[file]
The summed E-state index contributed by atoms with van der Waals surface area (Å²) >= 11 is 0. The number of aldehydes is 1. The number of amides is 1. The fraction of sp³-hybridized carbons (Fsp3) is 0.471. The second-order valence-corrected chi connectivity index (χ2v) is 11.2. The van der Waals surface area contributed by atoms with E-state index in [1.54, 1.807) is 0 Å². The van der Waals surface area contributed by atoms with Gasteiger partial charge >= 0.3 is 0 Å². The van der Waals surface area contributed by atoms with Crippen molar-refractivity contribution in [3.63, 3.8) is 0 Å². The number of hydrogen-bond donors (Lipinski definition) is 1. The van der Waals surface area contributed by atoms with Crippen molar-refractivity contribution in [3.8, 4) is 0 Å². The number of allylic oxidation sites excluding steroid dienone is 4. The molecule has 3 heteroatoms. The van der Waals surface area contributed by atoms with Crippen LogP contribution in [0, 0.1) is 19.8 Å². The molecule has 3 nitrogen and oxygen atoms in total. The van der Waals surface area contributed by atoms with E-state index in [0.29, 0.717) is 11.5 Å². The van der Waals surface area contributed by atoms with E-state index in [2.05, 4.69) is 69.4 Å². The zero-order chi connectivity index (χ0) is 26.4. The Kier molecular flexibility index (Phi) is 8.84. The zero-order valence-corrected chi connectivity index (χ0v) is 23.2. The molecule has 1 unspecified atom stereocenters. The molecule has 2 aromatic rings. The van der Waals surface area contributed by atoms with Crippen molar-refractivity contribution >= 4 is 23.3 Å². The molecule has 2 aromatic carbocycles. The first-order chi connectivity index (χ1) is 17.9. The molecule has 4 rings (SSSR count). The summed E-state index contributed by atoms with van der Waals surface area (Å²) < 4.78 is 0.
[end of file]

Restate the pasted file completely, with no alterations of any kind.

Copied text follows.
The summed E-state index contributed by atoms with van der Waals surface area (Å²) >= 11 is 0. The number of aldehydes is 1. The number of amides is 1. The fraction of sp³-hybridized carbons (Fsp3) is 0.471. The second-order valence-corrected chi connectivity index (χ2v) is 11.2. The van der Waals surface area contributed by atoms with E-state index in [1.54, 1.807) is 0 Å². The van der Waals surface area contributed by atoms with Gasteiger partial charge >= 0.3 is 0 Å². The van der Waals surface area contributed by atoms with Crippen molar-refractivity contribution in [3.63, 3.8) is 0 Å². The number of hydrogen-bond donors (Lipinski definition) is 1. The van der Waals surface area contributed by atoms with Crippen molar-refractivity contribution in [3.8, 4) is 0 Å². The number of allylic oxidation sites excluding steroid dienone is 4. The molecule has 3 heteroatoms. The van der Waals surface area contributed by atoms with Crippen LogP contribution in [0, 0.1) is 19.8 Å². The molecule has 3 nitrogen and oxygen atoms in total. The van der Waals surface area contributed by atoms with E-state index in [0.29, 0.717) is 11.5 Å². The van der Waals surface area contributed by atoms with E-state index in [2.05, 4.69) is 69.4 Å². The zero-order chi connectivity index (χ0) is 26.4. The Kier molecular flexibility index (Phi) is 8.84. The zero-order valence-corrected chi connectivity index (χ0v) is 23.2. The molecule has 1 unspecified atom stereocenters. The molecule has 2 aromatic rings. The van der Waals surface area contributed by atoms with Crippen molar-refractivity contribution >= 4 is 23.3 Å². The molecule has 2 aromatic carbocycles. The first-order chi connectivity index (χ1) is 17.9. The molecule has 4 rings (SSSR count). The summed E-state index contributed by atoms with van der Waals surface area (Å²) < 4.78 is 0.